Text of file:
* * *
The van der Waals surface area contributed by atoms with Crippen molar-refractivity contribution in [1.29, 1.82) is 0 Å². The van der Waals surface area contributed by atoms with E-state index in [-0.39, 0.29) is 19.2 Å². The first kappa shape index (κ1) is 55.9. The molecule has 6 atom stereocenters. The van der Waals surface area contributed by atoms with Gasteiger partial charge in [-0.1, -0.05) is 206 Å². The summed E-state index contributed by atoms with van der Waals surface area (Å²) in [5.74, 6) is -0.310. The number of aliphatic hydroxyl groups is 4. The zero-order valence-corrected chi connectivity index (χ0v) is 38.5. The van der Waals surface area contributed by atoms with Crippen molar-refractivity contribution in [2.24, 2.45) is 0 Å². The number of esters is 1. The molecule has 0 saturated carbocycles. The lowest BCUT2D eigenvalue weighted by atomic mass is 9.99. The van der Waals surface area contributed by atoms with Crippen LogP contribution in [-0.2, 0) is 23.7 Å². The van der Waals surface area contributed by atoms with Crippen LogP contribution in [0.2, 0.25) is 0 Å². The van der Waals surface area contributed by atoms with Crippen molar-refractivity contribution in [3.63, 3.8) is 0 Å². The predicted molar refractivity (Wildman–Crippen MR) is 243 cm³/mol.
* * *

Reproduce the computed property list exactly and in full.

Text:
The van der Waals surface area contributed by atoms with Crippen molar-refractivity contribution in [1.29, 1.82) is 0 Å². The van der Waals surface area contributed by atoms with E-state index in [-0.39, 0.29) is 19.2 Å². The first kappa shape index (κ1) is 55.9. The molecule has 6 atom stereocenters. The van der Waals surface area contributed by atoms with Gasteiger partial charge in [-0.1, -0.05) is 206 Å². The summed E-state index contributed by atoms with van der Waals surface area (Å²) in [5.74, 6) is -0.310. The number of aliphatic hydroxyl groups is 4. The zero-order valence-corrected chi connectivity index (χ0v) is 38.5. The van der Waals surface area contributed by atoms with Crippen molar-refractivity contribution in [2.24, 2.45) is 0 Å². The number of esters is 1. The molecule has 0 saturated carbocycles. The lowest BCUT2D eigenvalue weighted by atomic mass is 9.99. The van der Waals surface area contributed by atoms with Crippen LogP contribution in [-0.2, 0) is 23.7 Å². The van der Waals surface area contributed by atoms with Crippen LogP contribution in [0.2, 0.25) is 0 Å². The van der Waals surface area contributed by atoms with Crippen molar-refractivity contribution in [3.63, 3.8) is 0 Å². The predicted molar refractivity (Wildman–Crippen MR) is 243 cm³/mol.